• Mental health issues: Though many people start taking depressant drugs as a means of coping with mental health symptoms like depression and anxiety, long-term use of these substances can make symptoms worse over time, especially if addiction sets in.
  • Physical health problems: Physical dependence can mean that withdrawal symptoms kick in when without the drug, and these symptoms can be severe and even life threatening. Other physical health issues may include damage to systems in the body, including effects on the cardiovascular system, respiratory function, and the liver.
  • Addiction: Physical dependence is common for anyone who consistently takes any amount of a depressant drug, but if the user begins to crave more of the substance, grow agitated without it, or otherwise feels that they cannot function if they don’t have more of the drug, addiction has set in. This is a life-changing disorder.

For those who have co-occurring mental health disorders, who are taking larger or more frequent doses of depressants, or who are mixing depressants with other illicit substances, the long-term effects may manifest more quickly.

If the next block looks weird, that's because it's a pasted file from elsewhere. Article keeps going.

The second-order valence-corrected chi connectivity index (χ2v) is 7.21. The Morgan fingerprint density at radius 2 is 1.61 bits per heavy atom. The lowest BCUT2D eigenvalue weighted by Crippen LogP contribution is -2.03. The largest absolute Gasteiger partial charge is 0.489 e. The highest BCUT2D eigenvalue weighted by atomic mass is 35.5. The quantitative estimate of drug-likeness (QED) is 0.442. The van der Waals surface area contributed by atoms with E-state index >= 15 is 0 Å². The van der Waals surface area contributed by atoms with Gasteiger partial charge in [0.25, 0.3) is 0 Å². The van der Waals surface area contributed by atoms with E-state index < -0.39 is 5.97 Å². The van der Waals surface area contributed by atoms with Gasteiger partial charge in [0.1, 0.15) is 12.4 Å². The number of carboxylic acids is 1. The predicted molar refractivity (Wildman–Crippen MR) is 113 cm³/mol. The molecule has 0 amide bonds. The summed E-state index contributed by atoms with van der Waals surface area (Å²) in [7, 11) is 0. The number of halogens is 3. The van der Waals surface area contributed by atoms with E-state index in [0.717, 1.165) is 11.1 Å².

Are Depressant Drugs Like Heroin Addictive?

Yes, depressant drugs like heroin are exceptionally addictive. Many people have an immediate psychological dependence on the high they experience while under the influence of the drug.[10] As a result, they put all their focus and energy into getting and staying high. 

Regular use of heroin will lead to a physical dependence. When psychological cravings develop, it’s a clear sign of active addiction.[10]

Depending on the nature of the addiction, treatment for depressant addiction can include medication management, behavioral therapies, mental health treatment, and additional forms of support. 

Treatment for Heroin Addiction

Heroin is an opioid, and there are a number of medications that have been proven to be effective in the treatment of opioid addiction, including methadone and Suboxone.[11] For many, taking advantage of these medications is the only way to safely navigate the detox process and get on a sustained path to recovery. 

But treatment doesn’t end with medication. In fact, it’s just a small part of a comprehensive treatment program. In most cases, medication is only successful when paired with behavioral therapy that takes place in a comprehensive treatment program for heroin abuse